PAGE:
How to Choose the Right Postage for Your Personal Style
Stamps are a surprisingly important piece of the invitation puzzle.
After all the time and energy you devoted to styling your wedding invitations—from choosing the perfect scripted font to finding your favorite shade of blush for the reply envelopes—you don't want to slap any old stamps on the front of each invitation without evening thinking about them. After all, the right postage is essentially your suite's finishing touch. "Wedding invitations are one of the last forms of traditional communication," says Carey Galliani of The Idea Emporium. "So imagine the look on your guests' faces when they open their mailbox to the usual stack of bills and junk mail, and then see something extra special: A beautifully dressed envelope from you!" But deciding between vintage postage and modern stamps requires careful consideration of a few key factors.
Your Envelope Layout
Since vintage postage dates back to years when mail cost less, you need more stamps to make up the required face value. This means sourcing a combination of designs, sizes, and colors—which can create a dramatic impact, but can also challenge a more minimalist aesthetic. "The nature of using assorted vintage postage is you will get an eclectic finished look," says Galliani. Creating a tidy layout can help a vintage array appear less chaotic: "I find it looks best to knoll the stamps together, like Tetris, where you fit the shapes of the stamps closely together in a block," the pro explains, "so they feel more like a happy little postage family rather than a line of mismatched stamps." Consider your calligraphy, too: If you want your addresses in a large-scale format, you may want to use fewer stamps to leave room. "There is no right or wrong on the issue, but in my opinion, if it's a toss up between splurging on postage and splurging on calligraphy? Go for the calligraphy."
An invitation in an unusual shape, non-traditional thickness, or heavier weight costs more to mail than a simple letter—and gathering enough vintage postage to pay for an elaborate invite can end up costing four to seven times more than buying new, says Galliani: You're not just paying the face value, as you would with stamps from the post office, but a collector's markup, too. "Vintage unused postage is a limited resource, often sold by collectors who are only willing to part with it for a price," she says. "Vintage postage collectors have been holding onto these stamps for years as an investment, and now the wedding market is here to show them the payoff of years of sitting on a goldmine of beautiful postage." Another hidden cost: You'll most likely have to purchase sheets from a variety of sellers, which means paying multiple shipping charges. "Oh, the irony," says Galliani, "of paying shipping on postage stamps!"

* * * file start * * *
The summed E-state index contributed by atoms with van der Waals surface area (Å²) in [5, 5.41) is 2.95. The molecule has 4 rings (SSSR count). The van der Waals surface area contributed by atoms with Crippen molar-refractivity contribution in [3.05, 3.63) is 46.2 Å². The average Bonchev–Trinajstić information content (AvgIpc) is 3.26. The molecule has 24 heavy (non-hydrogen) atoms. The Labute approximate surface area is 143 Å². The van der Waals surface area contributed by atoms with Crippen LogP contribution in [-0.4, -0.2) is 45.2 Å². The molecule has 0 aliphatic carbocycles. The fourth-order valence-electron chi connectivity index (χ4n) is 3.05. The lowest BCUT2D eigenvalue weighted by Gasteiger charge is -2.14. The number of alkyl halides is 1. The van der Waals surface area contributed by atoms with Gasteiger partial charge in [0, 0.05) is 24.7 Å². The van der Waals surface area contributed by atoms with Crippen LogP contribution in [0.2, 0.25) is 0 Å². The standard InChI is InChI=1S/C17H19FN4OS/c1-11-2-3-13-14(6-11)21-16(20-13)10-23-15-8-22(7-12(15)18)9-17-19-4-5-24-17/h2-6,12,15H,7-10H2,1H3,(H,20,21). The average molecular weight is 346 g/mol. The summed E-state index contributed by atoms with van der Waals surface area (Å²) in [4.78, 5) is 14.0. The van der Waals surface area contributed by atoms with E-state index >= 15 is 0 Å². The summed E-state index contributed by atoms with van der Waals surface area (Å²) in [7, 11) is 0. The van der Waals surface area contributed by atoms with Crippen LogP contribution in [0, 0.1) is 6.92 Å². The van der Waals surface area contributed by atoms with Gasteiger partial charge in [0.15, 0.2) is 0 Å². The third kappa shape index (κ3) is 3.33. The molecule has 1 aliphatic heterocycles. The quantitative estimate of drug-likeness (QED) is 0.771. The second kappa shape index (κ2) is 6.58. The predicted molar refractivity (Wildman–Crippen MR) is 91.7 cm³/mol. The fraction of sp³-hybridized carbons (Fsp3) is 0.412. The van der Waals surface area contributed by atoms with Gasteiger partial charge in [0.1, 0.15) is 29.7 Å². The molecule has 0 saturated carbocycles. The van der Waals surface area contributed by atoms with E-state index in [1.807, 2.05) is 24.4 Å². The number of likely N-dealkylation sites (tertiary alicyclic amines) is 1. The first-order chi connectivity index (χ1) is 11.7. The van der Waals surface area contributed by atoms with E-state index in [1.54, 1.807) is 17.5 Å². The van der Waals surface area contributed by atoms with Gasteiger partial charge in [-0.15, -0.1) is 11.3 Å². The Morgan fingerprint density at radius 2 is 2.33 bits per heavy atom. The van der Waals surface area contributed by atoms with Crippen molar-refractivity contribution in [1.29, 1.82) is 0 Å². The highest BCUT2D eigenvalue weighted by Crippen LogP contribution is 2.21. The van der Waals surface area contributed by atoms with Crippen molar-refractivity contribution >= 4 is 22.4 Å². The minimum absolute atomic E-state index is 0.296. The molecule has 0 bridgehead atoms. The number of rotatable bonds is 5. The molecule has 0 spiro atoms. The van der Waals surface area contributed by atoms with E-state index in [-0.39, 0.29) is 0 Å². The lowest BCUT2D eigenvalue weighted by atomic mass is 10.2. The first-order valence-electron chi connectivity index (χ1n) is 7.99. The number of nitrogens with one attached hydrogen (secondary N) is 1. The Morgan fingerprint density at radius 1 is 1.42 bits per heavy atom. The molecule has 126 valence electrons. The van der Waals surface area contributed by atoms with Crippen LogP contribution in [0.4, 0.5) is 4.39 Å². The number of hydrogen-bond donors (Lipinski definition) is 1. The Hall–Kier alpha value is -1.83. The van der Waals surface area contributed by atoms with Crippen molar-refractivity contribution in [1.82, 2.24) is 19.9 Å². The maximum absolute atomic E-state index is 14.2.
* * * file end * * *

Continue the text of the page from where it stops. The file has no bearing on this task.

Your Design Sense
If your style falls somewhere in between a single subtle stamp and a dozen-strong cluster, compromise with one of Galliani's favorite tricks: Pair a current 55 cent stamp—like the ivory-toned Presidential versions from the Classics Forever line—with just a few vintage stamps to make up the price difference. "I always recommend starting with contemporary postage that is available and if you don't find anything that hits the right note, then start exploring the world of vintage postage," she says. Contemporary postage doesn't have to mean just what's at your local post office, either: Amazon sellers often offer mini collections and recent releases no longer sold by USPS—like sheets honoring Oscar de la Renta and Andrew Wyeth—with higher face values than vintage stamps and a lower price tag. "You'll pay a small markup, but nothing compared to the cost of truly vintage postage," says Galliani. "By combining multiple stamps from one collection, you get a varied but still cohesive look."